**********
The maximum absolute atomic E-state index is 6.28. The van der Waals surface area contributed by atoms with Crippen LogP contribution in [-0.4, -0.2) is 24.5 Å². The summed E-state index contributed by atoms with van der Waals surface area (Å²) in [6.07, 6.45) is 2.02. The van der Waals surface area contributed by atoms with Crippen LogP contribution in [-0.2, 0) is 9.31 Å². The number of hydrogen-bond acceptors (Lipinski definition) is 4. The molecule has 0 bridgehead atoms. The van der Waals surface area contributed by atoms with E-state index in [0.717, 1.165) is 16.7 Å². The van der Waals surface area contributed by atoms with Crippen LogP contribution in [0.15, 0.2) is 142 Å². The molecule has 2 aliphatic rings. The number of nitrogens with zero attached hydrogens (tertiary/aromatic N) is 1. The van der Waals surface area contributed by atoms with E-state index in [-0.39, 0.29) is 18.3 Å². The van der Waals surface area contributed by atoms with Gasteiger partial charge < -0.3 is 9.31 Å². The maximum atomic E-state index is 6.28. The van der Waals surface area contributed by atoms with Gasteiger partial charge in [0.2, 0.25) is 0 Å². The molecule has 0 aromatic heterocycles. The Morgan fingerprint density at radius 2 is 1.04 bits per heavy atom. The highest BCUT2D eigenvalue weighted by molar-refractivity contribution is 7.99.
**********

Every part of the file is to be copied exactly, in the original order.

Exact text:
The maximum absolute atomic E-state index is 6.28. The van der Waals surface area contributed by atoms with Crippen LogP contribution in [-0.4, -0.2) is 24.5 Å². The summed E-state index contributed by atoms with van der Waals surface area (Å²) in [6.07, 6.45) is 2.02. The van der Waals surface area contributed by atoms with Crippen LogP contribution in [-0.2, 0) is 9.31 Å². The number of hydrogen-bond acceptors (Lipinski definition) is 4. The molecule has 0 bridgehead atoms. The van der Waals surface area contributed by atoms with E-state index in [0.717, 1.165) is 16.7 Å². The van der Waals surface area contributed by atoms with Crippen LogP contribution in [0.15, 0.2) is 142 Å². The molecule has 2 aliphatic rings. The number of nitrogens with zero attached hydrogens (tertiary/aromatic N) is 1. The van der Waals surface area contributed by atoms with E-state index in [-0.39, 0.29) is 18.3 Å². The van der Waals surface area contributed by atoms with Gasteiger partial charge < -0.3 is 9.31 Å². The maximum atomic E-state index is 6.28. The van der Waals surface area contributed by atoms with Gasteiger partial charge in [0.2, 0.25) is 0 Å². The molecule has 0 aromatic heterocycles. The Morgan fingerprint density at radius 2 is 1.04 bits per heavy atom. The highest BCUT2D eigenvalue weighted by molar-refractivity contribution is 7.99.